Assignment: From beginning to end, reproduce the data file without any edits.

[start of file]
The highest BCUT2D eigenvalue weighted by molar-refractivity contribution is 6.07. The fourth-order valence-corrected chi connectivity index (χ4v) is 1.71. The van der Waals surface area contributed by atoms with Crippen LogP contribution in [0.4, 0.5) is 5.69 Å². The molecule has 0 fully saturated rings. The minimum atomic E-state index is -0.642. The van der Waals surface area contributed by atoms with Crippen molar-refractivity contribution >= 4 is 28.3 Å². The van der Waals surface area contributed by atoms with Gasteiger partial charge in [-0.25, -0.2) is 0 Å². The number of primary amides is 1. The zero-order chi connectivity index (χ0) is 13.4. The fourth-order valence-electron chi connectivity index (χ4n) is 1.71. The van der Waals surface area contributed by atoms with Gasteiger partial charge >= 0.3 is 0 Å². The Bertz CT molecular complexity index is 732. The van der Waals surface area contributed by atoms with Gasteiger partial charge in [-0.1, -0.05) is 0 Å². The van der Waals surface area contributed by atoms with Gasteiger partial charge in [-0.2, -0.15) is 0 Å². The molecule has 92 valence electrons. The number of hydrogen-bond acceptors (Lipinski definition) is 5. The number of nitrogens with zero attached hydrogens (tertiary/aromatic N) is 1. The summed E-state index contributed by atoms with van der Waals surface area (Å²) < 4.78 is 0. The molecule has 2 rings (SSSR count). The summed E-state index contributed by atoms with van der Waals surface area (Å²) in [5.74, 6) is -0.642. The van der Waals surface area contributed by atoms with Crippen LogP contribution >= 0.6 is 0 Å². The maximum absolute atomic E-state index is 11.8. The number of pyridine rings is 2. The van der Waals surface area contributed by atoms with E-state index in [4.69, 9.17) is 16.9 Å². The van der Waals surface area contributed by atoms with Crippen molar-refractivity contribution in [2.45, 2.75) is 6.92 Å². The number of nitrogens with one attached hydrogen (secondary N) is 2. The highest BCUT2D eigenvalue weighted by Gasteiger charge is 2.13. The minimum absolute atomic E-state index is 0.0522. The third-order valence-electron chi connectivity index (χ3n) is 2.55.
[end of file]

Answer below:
The highest BCUT2D eigenvalue weighted by molar-refractivity contribution is 6.07. The fourth-order valence-corrected chi connectivity index (χ4v) is 1.71. The van der Waals surface area contributed by atoms with Crippen LogP contribution in [0.4, 0.5) is 5.69 Å². The molecule has 0 fully saturated rings. The minimum atomic E-state index is -0.642. The van der Waals surface area contributed by atoms with Crippen molar-refractivity contribution >= 4 is 28.3 Å². The van der Waals surface area contributed by atoms with Gasteiger partial charge in [-0.25, -0.2) is 0 Å². The number of primary amides is 1. The zero-order chi connectivity index (χ0) is 13.4. The fourth-order valence-electron chi connectivity index (χ4n) is 1.71. The van der Waals surface area contributed by atoms with Gasteiger partial charge >= 0.3 is 0 Å². The Bertz CT molecular complexity index is 732. The van der Waals surface area contributed by atoms with Gasteiger partial charge in [-0.1, -0.05) is 0 Å². The van der Waals surface area contributed by atoms with Gasteiger partial charge in [-0.2, -0.15) is 0 Å². The molecule has 92 valence electrons. The number of hydrogen-bond acceptors (Lipinski definition) is 5. The number of nitrogens with zero attached hydrogens (tertiary/aromatic N) is 1. The summed E-state index contributed by atoms with van der Waals surface area (Å²) < 4.78 is 0. The molecule has 2 rings (SSSR count). The summed E-state index contributed by atoms with van der Waals surface area (Å²) in [5.74, 6) is -0.642. The van der Waals surface area contributed by atoms with Crippen LogP contribution >= 0.6 is 0 Å². The maximum absolute atomic E-state index is 11.8. The number of pyridine rings is 2. The van der Waals surface area contributed by atoms with E-state index in [4.69, 9.17) is 16.9 Å². The van der Waals surface area contributed by atoms with Crippen molar-refractivity contribution in [2.45, 2.75) is 6.92 Å². The number of nitrogens with one attached hydrogen (secondary N) is 2. The highest BCUT2D eigenvalue weighted by Gasteiger charge is 2.13. The minimum absolute atomic E-state index is 0.0522. The third-order valence-electron chi connectivity index (χ3n) is 2.55.